The specific role of most of these newly discovered DC subsets in antigen sampling and presentation is unknown and it remains therefore unclear whether they work synergistically, as alternatives or have distinct functions in the recognition of the intestinal microbiota. The focus of effort in this field will be to understand how these diverse DC subsets cooperate in regulating the complex homeostasis and host defense in the different intestinal immune compartments. The intestinal lamina propria contains a DC network that serves as a newly discovered gateway for the uptake and transport of the intestinal microbiota. Specialized vesicular structures at the end of transepithelial dendrites serve as `luminal sensors' for the mucosal immune system. Characterization of the surface components of these luminal sensors may aid in developing strategies to prevent bacterial and viral pathogen entry. We propose that the lamina propria and M cell-dependent antigen sampling systems are associated with specific DC subsets. The discovery of functionally defined subsets of dendritic cells associated with distinct mechanisms responsible for the uptake of antigens across the intestinal barrier opens the path for strategies for targeting them specifically in the development of vaccines or treatment approaches for inflammatory bowel diseases. For these exciting possibilities to progress into practical applications, it needs to be established whether distinct DCs subsets are associated with multiple pathways or if their function is linked to specific innate or adaptive immune responses. Defining DC function in the intestine will be pivotal in finally progressing our understanding on how the mucosal immune system makes the distinction between commensal microbiota, pathogens and self antigens.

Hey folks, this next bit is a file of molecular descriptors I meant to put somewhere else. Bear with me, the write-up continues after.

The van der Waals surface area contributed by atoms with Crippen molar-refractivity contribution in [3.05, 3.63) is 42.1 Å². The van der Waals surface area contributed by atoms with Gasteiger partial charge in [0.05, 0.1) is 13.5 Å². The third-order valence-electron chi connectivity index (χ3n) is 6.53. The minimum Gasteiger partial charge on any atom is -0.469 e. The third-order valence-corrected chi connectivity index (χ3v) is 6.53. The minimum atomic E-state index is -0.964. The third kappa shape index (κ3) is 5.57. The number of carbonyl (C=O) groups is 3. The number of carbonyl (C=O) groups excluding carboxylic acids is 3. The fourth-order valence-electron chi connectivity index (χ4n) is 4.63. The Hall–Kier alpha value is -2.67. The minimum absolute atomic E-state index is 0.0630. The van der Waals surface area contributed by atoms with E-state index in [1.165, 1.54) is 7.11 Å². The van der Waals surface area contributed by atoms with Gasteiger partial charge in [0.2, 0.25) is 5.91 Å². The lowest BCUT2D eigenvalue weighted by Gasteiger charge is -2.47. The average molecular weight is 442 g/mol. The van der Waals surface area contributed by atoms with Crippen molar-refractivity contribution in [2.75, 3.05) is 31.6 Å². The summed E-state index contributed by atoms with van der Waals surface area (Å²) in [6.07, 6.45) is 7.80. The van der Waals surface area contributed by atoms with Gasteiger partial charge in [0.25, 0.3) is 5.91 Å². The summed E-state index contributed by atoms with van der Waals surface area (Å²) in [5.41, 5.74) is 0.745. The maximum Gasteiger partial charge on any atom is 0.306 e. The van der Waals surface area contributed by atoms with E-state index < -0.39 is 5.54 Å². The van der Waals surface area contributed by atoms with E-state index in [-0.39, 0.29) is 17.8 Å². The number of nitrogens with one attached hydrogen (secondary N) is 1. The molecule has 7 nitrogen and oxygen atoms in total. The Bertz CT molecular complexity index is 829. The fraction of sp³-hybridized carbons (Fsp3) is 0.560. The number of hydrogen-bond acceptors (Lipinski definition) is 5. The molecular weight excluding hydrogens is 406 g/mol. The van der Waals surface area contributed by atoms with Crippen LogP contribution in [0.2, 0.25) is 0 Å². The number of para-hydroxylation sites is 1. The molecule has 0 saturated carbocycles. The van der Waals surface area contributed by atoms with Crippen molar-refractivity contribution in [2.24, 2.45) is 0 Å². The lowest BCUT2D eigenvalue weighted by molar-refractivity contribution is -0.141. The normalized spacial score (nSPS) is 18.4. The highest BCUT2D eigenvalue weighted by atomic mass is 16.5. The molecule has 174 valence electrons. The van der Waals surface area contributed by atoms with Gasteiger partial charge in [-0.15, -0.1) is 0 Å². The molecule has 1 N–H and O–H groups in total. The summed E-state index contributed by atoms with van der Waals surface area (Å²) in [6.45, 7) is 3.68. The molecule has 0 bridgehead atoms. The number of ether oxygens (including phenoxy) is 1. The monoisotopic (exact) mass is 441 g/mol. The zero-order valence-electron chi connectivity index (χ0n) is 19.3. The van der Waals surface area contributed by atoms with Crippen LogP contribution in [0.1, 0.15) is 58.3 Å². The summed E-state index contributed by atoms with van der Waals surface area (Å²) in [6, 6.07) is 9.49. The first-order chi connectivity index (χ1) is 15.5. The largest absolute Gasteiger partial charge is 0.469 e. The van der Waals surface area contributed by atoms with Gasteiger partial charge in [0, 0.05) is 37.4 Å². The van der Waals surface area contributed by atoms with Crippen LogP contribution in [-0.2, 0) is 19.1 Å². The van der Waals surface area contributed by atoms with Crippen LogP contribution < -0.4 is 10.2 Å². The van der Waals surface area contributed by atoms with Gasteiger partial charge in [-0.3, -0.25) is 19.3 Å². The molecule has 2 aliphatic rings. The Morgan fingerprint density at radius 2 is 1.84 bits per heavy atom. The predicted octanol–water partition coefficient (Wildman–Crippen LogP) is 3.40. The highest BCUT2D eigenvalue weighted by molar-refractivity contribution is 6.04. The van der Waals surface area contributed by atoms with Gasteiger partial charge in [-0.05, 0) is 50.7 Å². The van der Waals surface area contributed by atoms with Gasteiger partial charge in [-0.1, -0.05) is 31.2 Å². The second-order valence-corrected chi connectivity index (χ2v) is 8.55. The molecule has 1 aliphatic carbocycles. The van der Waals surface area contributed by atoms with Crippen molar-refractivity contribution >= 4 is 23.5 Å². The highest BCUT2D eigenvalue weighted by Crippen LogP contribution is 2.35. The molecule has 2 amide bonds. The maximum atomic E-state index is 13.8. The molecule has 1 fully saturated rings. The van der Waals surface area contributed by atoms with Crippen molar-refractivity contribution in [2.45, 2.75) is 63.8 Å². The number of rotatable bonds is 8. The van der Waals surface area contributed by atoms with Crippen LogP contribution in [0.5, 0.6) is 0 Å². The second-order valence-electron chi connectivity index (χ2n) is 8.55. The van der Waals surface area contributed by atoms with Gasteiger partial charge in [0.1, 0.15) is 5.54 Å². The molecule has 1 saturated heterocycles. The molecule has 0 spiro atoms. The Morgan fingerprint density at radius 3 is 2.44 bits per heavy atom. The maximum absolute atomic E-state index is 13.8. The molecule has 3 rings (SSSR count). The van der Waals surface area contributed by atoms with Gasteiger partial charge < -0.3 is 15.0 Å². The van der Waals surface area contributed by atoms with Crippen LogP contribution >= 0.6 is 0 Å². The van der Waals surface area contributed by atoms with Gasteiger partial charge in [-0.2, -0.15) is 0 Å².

Forty healthy individuals with a low defecation frequency were selected, and the effects of intake of a fermented milk beverage that contains Lactobacillus casei strain Shirota (LcS) at 4 × 109 bacteria/bottle for 2 weeks (1 bottle/day) on the defecation frequency and intestinal microflora were evaluated by the placebo-controlled double-blind cross-over scheme. Defecation frequency both in times per week and days per week significantly increased in the LcS beverage period compared with the frequency before the beginning of intake. The differences were more notable in those with a stronger tendency to constipation (frequency of defecation before intake ≤ 4.0 times/week, n=21), and the frequency of defecation in the LcS beverage period was significantly higher than in the placebo period. The stool smell and feeling of completion of voiding improved significantly in the LcS beverage period compared with the placebo period, and in those with a stronger tendency to constipation, the stools were significantly softened compared with the state before intake. The number of bifidobacteria and their percentage in the total number of fecal bacteria in the LcS beverage period increased significantly compared with the levels before intake and were significantly higher than the values in the placebo period. No marked change due to the intake of the LcS beverage was observed in the other components of the microflora, the organic acid contents, stool pH, water content, or contents of putrefactive metabolites. These results suggest that intake of the probiotic fermented milk beverage conditions the intestines by improving the state of bowel movements and stool quality and increasing the fecal population level of bifidobacteria.